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UPDATED: Rockland, Yachting Solutions say public will have say on harbor projects

By Stephen Betts | Feb 14, 2018
Photo by: Stephen Betts Steve Hale, owner of the Captain Jack touring lobster boat, speaks Wednesday night, Feb. 14, before the Rockland City Council on the proposed marina expansion by Yachting Solutions.

Rockland — The City Council and community will have a say in the proposal to expand a marina and in the long-range plan to overhaul Rockland's waterfront facilities, city and Yachting Solutions Inc. officials said.

A Wednesday night, Feb. 14, City Council meeting to formally present the Yachting Solutions proposal attracted 100 people. The overwhelming number of speakers voiced concerns about the project.

But Yachting Solutions founder and Chief Executive Officer Bill Morong said that nothing was set in concrete and that the project was a concept.

"At this point, they're only lines on paper," Morong said of the plans.

Morong, engineer Michael Sabatini, and Harbormaster Matt Ripley discussed the genesis of the expansion project and talks about potential long-term changes on the waterfront.

Concerns voiced by citizens included loss of access to part of the harbor, the possible loss of the southern channel, and the impact on the view from the public landing.

Rockland City Attorney Mary Costigan said agencies such as the Army Corps of Engineers, Maine Department of Environmental Protection, and Bureau of Parks and Lands would take navigation issues into account when applications were submitted.

The first phase of the marina expansion includes added floats and pilings along the property owned by Rockland Harbor Park Inc.

That part of the project had received state, federal and local approval in 2008, but the approvals have since expired without the work being done.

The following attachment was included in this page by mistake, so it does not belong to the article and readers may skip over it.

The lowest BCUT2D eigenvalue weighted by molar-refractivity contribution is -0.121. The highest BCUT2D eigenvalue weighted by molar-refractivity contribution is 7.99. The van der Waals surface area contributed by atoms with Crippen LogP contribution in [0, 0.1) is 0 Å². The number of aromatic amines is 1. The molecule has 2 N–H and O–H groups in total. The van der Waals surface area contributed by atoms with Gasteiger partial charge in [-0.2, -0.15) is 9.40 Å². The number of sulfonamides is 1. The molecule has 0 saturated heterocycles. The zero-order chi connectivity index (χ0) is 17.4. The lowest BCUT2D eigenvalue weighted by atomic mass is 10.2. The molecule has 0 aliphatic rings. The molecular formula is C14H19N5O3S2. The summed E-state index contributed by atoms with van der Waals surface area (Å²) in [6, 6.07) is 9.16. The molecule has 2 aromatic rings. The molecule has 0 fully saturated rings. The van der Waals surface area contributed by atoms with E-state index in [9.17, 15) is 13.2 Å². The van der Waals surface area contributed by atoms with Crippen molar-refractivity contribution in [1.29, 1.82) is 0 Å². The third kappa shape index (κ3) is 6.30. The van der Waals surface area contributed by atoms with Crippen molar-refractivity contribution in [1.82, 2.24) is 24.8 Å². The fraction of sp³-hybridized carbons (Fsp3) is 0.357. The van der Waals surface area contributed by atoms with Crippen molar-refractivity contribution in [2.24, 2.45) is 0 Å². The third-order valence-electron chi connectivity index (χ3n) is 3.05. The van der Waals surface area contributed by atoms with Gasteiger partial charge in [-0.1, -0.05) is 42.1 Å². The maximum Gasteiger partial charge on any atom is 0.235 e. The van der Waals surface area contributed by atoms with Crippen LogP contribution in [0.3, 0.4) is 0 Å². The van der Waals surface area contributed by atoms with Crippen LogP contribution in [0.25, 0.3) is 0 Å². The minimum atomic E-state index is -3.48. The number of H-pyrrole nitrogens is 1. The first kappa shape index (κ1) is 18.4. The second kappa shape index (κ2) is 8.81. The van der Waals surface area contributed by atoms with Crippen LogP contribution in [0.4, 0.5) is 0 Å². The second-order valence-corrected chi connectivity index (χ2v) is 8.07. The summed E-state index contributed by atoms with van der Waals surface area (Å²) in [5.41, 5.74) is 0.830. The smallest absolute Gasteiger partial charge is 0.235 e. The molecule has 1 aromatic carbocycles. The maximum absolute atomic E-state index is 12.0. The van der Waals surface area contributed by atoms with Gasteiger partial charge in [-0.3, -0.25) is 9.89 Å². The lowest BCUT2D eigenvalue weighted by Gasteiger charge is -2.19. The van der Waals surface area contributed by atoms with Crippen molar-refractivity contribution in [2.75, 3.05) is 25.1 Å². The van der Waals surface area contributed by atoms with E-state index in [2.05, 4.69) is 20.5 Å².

Last year, Yachting Solutions applied and received a federal grant to help pay for the first phase of the expansion.

Morong said Stuart Smith, a partner in Rockland Harbor Park, which owns the property where Yachting Solution leases, approached him about trying to work with the city on plans it had developed for possible revamping of its harborfront facilities.

Rockland Mayor Valli Geiger said the city knew nothing of the grant until the company received it in November. That is when the company approached the city to discuss potential cooperation on other harbor improvements.

The plan was presented to the Harbor Management Commission in November.

Yachting Solutions received a federal Boating Infrastructure Grant in July. City Manager Tom Luttrell said Thursday that city officials were contacted in October or early November about the grant.

The possible long-term plan calls for wave breakers that would offer protection for that section of the harbor. The wave breakers, however, would bisect the southern channel -- a move that is strongly opposed by many residents and boat owners.

Another part of the plan would be to relocate the harbormaster's building to Buoy Park. Ripley said for the building to be out of the floodplain it needs to be moved back at least 14 feet and raised three to four feet. Moving the building would allow the city to perform earthwork leading up to the public landing to eliminate a steep incline.

The boardwalk would be extended from next to the current location of the harbormaster's building to past the middle pier.

Ripley said there is considerable work needed on the city facilities, such as the bridge that goes from Harbor Park to the float. He said the city is more likely to get grants if it works with private partners.

Sabatini said moving the dinghy dock to the north side of the middle pier would address the problem of lack of access for boaters during events such as the Maine Lobster Festival; North Atlantic Blues Festival and Maine Boats, Homes & Harbors show.